Lord Mayor Clover Moore has released a bold new plan to jump start Sydney's nightlife and economy.
The proposed changes are outlined in the City of Sydney's draft late-night trading planning controls, revealing some of the biggest changes to red tape and city planning in a decade.
The proposals include:
- extending 24-hour trading across the entire city centre (CBD)
- allowing shops, businesses and low-impact food and drink venues on high streets to trade until 2am
- new late-night trading areas in some of the city's fastest-growing neighbourhoods, such as Barangaroo and Green Square
- a new cultural precinct in an industrial part of Alexandria
- allowing venues that hold performances and creative events in late-night trading areas to trade for an extra hour.
Lord Mayor Clover Moore said the proposed changes were the result of an unprecedented response from the community to the City of Sydney's first review in over a decade of the planning controls that determine where, when and until what time night-time activity can take place in Sydney.
"More than 10,000 people gave us their feedback and the overwhelming majority said they want Sydney to have a diverse and exciting night-time economy with events and activities for people of all ages and interests," the Lord Mayor said.
"What they do not want is a city that is unsafe or that shuts down as soon as the sun goes down.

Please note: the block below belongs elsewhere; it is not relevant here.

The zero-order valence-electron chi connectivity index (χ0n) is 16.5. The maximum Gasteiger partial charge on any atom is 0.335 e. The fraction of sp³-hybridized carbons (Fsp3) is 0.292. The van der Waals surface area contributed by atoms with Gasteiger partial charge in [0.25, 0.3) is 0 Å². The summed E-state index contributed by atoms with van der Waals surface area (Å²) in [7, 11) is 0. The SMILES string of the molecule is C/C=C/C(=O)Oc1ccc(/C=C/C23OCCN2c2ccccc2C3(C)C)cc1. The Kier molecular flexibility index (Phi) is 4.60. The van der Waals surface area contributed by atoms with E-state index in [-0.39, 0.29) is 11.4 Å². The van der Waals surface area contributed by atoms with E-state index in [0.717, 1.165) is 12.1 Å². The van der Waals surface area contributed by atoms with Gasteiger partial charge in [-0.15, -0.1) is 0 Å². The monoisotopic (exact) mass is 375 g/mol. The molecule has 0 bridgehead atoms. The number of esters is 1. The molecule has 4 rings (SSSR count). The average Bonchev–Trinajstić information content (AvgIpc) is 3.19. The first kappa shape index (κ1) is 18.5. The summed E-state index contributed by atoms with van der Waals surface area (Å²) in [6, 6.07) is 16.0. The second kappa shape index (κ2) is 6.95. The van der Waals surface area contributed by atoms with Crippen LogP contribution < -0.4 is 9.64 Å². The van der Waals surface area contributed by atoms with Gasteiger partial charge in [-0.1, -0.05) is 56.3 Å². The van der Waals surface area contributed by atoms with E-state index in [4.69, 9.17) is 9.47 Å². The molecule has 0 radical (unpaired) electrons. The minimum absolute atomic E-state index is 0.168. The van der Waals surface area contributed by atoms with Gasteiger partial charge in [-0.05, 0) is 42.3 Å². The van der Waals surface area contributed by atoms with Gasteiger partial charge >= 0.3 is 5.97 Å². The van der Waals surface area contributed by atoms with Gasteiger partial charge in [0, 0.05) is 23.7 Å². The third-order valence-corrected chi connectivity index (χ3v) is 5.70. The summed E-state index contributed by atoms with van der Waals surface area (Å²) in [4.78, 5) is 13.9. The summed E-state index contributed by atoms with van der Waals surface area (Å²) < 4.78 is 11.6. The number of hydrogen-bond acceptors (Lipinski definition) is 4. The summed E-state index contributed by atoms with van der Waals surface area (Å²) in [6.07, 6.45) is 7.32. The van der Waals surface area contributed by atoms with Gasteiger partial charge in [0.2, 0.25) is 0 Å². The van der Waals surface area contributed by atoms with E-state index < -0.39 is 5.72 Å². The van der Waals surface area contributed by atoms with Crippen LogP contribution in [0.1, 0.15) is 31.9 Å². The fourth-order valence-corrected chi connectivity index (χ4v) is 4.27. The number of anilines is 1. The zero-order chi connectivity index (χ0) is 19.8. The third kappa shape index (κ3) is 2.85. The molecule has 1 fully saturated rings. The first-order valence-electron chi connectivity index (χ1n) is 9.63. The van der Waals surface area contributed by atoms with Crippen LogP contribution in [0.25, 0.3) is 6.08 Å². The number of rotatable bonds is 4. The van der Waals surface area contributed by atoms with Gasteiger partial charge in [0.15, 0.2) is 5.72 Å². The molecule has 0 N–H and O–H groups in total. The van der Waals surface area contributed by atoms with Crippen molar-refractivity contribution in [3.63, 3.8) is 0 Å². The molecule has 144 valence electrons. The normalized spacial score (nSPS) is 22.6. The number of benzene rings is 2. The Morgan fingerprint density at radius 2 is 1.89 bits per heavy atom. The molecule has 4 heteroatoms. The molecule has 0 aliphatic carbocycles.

"The changes we are proposing to our controls manage the balance between allowing well-managed venues to continue to trade, and any impacts on local neighbourhoods.
"They respond to the very strong demand for a thriving, late-night city and set the foundations for a truly 24-hour Sydney into the future.
"This is important because Sydney's night-time economy is critical to our city's future, employing over 35,000 people and worth more than $4 billion to the NSW economy each year."
The key proposals in the draft development control plan are:
- A 24-hour city centre - a zone where businesses can trade 24 hours a day would stretch from Darling Harbour in the west to Hyde Park in the east and Central Station in the south. Most venues in this area can currently trade until 5am. Allowing 24-hour trading across the entire city centre (CBD) may reduce issues such as crowding, queuing and noise at existing hotspots. These businesses will also be able to take advantage of the city centre light rail and the future Sydney Metro, which will operate 21 hours a day and include four stops in the new zone.